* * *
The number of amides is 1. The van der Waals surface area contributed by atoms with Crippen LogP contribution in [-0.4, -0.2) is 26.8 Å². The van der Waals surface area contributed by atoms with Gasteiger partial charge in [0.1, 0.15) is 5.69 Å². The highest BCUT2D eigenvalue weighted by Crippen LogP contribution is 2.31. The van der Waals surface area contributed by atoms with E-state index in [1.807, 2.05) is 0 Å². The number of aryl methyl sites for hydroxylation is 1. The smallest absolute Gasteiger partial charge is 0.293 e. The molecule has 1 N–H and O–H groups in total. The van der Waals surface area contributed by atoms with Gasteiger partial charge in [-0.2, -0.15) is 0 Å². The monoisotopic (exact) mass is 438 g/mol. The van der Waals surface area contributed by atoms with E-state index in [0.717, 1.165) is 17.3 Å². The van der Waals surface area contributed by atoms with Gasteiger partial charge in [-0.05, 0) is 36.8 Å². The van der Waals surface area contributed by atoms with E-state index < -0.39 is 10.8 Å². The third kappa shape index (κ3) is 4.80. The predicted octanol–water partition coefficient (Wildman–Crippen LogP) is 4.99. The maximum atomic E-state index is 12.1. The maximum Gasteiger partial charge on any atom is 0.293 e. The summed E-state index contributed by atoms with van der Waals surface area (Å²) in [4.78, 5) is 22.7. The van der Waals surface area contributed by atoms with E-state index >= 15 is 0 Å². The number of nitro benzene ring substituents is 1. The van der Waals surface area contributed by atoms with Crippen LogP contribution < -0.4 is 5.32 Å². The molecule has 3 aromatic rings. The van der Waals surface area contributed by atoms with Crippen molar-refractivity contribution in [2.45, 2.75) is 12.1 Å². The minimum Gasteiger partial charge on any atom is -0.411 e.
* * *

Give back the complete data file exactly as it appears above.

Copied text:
The number of amides is 1. The van der Waals surface area contributed by atoms with Crippen LogP contribution in [-0.4, -0.2) is 26.8 Å². The van der Waals surface area contributed by atoms with Gasteiger partial charge in [0.1, 0.15) is 5.69 Å². The highest BCUT2D eigenvalue weighted by Crippen LogP contribution is 2.31. The van der Waals surface area contributed by atoms with E-state index in [1.807, 2.05) is 0 Å². The number of aryl methyl sites for hydroxylation is 1. The smallest absolute Gasteiger partial charge is 0.293 e. The molecule has 1 N–H and O–H groups in total. The van der Waals surface area contributed by atoms with Gasteiger partial charge in [-0.2, -0.15) is 0 Å². The monoisotopic (exact) mass is 438 g/mol. The van der Waals surface area contributed by atoms with E-state index in [0.717, 1.165) is 17.3 Å². The van der Waals surface area contributed by atoms with Gasteiger partial charge in [-0.05, 0) is 36.8 Å². The van der Waals surface area contributed by atoms with E-state index < -0.39 is 10.8 Å². The third kappa shape index (κ3) is 4.80. The predicted octanol–water partition coefficient (Wildman–Crippen LogP) is 4.99. The maximum atomic E-state index is 12.1. The maximum Gasteiger partial charge on any atom is 0.293 e. The summed E-state index contributed by atoms with van der Waals surface area (Å²) in [4.78, 5) is 22.7. The van der Waals surface area contributed by atoms with E-state index >= 15 is 0 Å². The number of nitro benzene ring substituents is 1. The van der Waals surface area contributed by atoms with Crippen LogP contribution < -0.4 is 5.32 Å². The molecule has 3 aromatic rings. The van der Waals surface area contributed by atoms with Crippen molar-refractivity contribution in [2.45, 2.75) is 12.1 Å². The minimum Gasteiger partial charge on any atom is -0.411 e.